One of the great advantages of places like Kaplan or the University of Phoenix, with their enormous enrollments (Phoenix has more than 450,000 students) is the ability to study learning at enormous scale.  That’s why, to be competitive, the Red Balloon is so important as a concept: linking large numbers of institutions and large numbers of students, to study large scale teaching strategies and learning outcomes.

Here’s a link to a webcast Bror did:

Posted in New Models for Curriculum, New Models for Enrollment Management, New Models for Faculty, New Models for Institutional Organization and Design, New Models for Instructional Design, Red Balloon General Thoughts | Leave a comment

Featured Campus: Indiana University–Purdue University Fort Wayne

As part of the Red Balloon Blog we are highlighting campuses which are starting to launch their own Red Balloon initiative.  We are hoping that these ideas will help you as you begin the initiative on your campus. We will follow the progress of these campuses throughout the year.

Today we are highlighting Indiana University–Purdue University Fort Wayne. The Red Balloon Campus Leader is William McKinney, Vice Chancellor for Academic Affairs.

How did you introduce the Red Balloon Project to your campus?

I used a two-fold approach to launching IPFW’s Red Balloon Project.  The first was to begin discussing the project goals publicly.  I used my remarks at the tenth anniversary celebration of our Center for the Enhancement of Learning and Teaching in Spring 2010 as a kick-off.  Since then, all of my public remarks highlight Red Balloon themes in one way or another.  Shortly thereafter, I began circulating the Red Balloon white paper electronically among our University Senate, department, and college leadership.  This allowed the conversation to continue on an informal basis over the summer.  This gradual build-up led to the launch of our campus-wide “Re-imagining IPFW’s Academic Future,” which launched in late September.

What strategies are you using or do you plan to use for implementation?

We are using a combination of open academic forums, blog, podcasts and Twitter.  Our project website can be found here:

The first two open forums have sparked lively campus-wide conversations.  While the first was broadly introductory, the second began to focus on Red Balloon details specific to IPFW.  We are using the six broad Red Balloon themes as subject areas for six campus working groups, to be led by one faculty member and one academic administrator.  In addition, I am especially pleased that our faculty leadership has shown interest in the project, and we are working together to frame co-sponsored panel discussions for the remaining two open forums of the fall semester, with one to be focused closely on questions surrounding the scholarship of engagement.  Furthermore, since much the Red Balloon concept demands of future-oriented perspective, we will be using it to frame, at least part, of our on-going strategic planning discussions.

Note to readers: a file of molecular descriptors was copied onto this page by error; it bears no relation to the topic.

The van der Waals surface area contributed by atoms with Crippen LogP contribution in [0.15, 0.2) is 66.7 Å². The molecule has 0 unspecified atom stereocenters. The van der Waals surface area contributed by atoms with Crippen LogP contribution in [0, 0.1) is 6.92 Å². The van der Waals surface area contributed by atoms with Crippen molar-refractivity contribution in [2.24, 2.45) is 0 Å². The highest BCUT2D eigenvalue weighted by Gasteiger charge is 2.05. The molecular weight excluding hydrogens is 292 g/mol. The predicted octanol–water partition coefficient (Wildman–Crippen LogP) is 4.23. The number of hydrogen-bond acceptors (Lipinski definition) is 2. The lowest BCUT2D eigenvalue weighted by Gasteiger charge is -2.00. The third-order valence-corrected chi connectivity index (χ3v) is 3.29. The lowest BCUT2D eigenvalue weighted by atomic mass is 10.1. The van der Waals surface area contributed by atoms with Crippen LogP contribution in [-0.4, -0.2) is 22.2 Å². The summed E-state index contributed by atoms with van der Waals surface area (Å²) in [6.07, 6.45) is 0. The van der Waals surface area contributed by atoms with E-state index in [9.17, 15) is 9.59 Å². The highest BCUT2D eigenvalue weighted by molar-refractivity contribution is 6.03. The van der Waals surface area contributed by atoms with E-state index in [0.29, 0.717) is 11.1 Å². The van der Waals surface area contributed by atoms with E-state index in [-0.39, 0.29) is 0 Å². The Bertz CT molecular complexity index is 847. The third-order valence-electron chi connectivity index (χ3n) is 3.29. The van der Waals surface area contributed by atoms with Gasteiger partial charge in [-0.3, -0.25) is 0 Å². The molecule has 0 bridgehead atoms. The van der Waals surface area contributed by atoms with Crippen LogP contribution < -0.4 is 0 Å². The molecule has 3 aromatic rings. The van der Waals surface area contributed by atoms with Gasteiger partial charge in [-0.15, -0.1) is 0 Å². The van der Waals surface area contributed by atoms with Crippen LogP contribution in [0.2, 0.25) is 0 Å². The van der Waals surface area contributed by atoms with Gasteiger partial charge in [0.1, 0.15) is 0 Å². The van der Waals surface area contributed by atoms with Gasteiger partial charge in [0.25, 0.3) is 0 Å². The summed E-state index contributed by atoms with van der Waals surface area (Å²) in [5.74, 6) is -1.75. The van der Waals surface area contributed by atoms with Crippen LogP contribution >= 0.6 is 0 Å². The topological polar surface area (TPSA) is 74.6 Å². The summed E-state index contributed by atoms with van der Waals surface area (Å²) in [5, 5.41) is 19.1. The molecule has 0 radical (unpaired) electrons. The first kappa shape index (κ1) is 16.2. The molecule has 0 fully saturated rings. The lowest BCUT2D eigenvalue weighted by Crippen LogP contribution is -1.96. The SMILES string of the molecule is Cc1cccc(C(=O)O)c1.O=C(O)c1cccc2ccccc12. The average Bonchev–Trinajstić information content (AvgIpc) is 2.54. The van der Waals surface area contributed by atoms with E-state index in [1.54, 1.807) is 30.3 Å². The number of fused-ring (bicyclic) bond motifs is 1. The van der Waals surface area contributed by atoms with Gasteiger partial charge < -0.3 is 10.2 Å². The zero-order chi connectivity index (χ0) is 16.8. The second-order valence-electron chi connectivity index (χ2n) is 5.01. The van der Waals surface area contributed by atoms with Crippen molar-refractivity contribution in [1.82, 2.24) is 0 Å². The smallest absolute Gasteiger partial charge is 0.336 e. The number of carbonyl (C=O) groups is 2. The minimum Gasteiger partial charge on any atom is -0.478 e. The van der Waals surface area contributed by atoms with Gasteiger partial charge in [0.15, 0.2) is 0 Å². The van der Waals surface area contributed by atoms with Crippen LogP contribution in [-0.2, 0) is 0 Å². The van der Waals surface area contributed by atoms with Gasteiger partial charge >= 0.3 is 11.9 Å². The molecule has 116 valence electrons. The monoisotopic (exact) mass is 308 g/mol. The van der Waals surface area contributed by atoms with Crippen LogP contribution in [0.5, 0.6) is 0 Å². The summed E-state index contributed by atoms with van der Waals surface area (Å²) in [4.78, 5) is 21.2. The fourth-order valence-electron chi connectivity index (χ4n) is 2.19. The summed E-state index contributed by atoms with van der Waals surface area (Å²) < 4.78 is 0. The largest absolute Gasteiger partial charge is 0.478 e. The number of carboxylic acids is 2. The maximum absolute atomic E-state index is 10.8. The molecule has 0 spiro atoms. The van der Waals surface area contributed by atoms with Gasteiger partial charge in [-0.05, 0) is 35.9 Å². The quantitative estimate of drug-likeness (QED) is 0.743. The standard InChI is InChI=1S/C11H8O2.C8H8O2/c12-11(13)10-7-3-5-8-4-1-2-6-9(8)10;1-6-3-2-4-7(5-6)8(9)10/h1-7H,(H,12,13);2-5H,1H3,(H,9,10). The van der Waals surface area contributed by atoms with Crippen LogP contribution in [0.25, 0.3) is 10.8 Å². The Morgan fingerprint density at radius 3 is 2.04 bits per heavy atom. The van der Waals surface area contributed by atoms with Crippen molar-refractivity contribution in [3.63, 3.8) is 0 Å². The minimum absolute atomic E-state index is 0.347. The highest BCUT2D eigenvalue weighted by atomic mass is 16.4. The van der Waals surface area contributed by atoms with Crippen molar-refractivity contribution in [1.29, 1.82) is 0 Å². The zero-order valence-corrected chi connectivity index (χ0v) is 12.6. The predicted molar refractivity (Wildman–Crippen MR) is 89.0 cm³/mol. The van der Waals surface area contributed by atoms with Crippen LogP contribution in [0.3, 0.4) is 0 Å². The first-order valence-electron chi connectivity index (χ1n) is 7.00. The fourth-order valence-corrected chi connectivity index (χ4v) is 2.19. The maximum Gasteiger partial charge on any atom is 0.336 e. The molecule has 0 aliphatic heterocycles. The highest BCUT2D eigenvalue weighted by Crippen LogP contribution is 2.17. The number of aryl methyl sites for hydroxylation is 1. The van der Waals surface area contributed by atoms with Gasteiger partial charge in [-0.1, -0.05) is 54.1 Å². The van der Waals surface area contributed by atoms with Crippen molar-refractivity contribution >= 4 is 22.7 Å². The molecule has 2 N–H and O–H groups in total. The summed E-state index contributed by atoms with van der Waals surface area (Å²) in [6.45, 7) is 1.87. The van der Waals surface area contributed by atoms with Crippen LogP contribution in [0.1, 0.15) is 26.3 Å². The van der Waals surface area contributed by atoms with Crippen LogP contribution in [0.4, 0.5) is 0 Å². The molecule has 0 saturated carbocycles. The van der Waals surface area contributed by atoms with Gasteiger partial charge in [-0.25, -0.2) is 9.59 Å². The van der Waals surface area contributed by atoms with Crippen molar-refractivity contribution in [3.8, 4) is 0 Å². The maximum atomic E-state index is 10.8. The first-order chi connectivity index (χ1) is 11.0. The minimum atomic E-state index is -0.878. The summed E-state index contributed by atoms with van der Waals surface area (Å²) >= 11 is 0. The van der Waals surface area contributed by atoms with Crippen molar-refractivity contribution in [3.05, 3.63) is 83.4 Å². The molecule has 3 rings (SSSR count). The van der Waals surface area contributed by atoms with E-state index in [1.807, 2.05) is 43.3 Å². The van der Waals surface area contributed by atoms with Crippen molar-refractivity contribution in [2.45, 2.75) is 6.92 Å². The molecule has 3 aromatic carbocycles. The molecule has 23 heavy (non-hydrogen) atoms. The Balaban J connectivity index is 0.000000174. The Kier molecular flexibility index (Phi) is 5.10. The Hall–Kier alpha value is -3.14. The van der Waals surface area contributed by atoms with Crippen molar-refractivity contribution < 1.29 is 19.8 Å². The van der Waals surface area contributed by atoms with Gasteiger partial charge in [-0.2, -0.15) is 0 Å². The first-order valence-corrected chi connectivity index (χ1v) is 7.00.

Finally, our campus dialogue is also being used to frame our work statewide and nationally.  There is considerable interest in Indiana’s public comprehensive universities being more actively involved in the AAC&U LEAP initiative, and conversations have begun within both the Purdue and Indiana University systems on how Red Balloon and LEAP principles can further the state’s higher education goals.  The release of the Indiana Commission on Higher Education’s (ICHE) revised policy document on regional campuses Policy on Regional Campus Roles and Missions has brought increased attention to public comprehensives statewide.  This coincidence of ICHE policy and national higher education initiatives has provided a genuine opportunity for discussion of our institutions’ most fundamental assumptions and values.